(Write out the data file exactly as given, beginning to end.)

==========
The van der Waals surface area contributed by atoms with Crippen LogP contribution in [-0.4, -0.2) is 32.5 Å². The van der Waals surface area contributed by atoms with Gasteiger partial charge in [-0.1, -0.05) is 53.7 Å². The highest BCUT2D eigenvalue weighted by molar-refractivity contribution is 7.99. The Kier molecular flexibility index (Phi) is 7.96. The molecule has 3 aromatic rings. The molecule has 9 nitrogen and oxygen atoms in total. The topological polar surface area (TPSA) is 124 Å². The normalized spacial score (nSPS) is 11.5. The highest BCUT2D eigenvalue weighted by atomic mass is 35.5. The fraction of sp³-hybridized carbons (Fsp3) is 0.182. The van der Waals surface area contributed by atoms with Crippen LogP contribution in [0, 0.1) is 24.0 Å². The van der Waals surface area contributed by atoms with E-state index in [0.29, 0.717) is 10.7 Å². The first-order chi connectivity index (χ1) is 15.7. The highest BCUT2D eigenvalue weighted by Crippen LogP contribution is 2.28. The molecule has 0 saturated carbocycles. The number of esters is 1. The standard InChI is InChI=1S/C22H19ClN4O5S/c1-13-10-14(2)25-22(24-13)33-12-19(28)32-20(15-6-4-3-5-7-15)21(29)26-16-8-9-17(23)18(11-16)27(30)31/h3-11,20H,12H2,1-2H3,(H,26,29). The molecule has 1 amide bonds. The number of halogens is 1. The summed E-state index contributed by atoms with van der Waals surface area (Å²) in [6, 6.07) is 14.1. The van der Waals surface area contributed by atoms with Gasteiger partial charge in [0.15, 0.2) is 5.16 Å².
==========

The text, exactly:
The van der Waals surface area contributed by atoms with Crippen LogP contribution in [-0.4, -0.2) is 32.5 Å². The van der Waals surface area contributed by atoms with Gasteiger partial charge in [-0.1, -0.05) is 53.7 Å². The highest BCUT2D eigenvalue weighted by molar-refractivity contribution is 7.99. The Kier molecular flexibility index (Phi) is 7.96. The molecule has 3 aromatic rings. The molecule has 9 nitrogen and oxygen atoms in total. The topological polar surface area (TPSA) is 124 Å². The normalized spacial score (nSPS) is 11.5. The highest BCUT2D eigenvalue weighted by atomic mass is 35.5. The fraction of sp³-hybridized carbons (Fsp3) is 0.182. The van der Waals surface area contributed by atoms with Crippen LogP contribution in [0, 0.1) is 24.0 Å². The van der Waals surface area contributed by atoms with E-state index in [0.29, 0.717) is 10.7 Å². The first-order chi connectivity index (χ1) is 15.7. The highest BCUT2D eigenvalue weighted by Crippen LogP contribution is 2.28. The molecule has 0 saturated carbocycles. The number of esters is 1. The standard InChI is InChI=1S/C22H19ClN4O5S/c1-13-10-14(2)25-22(24-13)33-12-19(28)32-20(15-6-4-3-5-7-15)21(29)26-16-8-9-17(23)18(11-16)27(30)31/h3-11,20H,12H2,1-2H3,(H,26,29). The molecule has 1 amide bonds. The number of halogens is 1. The summed E-state index contributed by atoms with van der Waals surface area (Å²) in [6, 6.07) is 14.1. The van der Waals surface area contributed by atoms with Gasteiger partial charge in [0.15, 0.2) is 5.16 Å².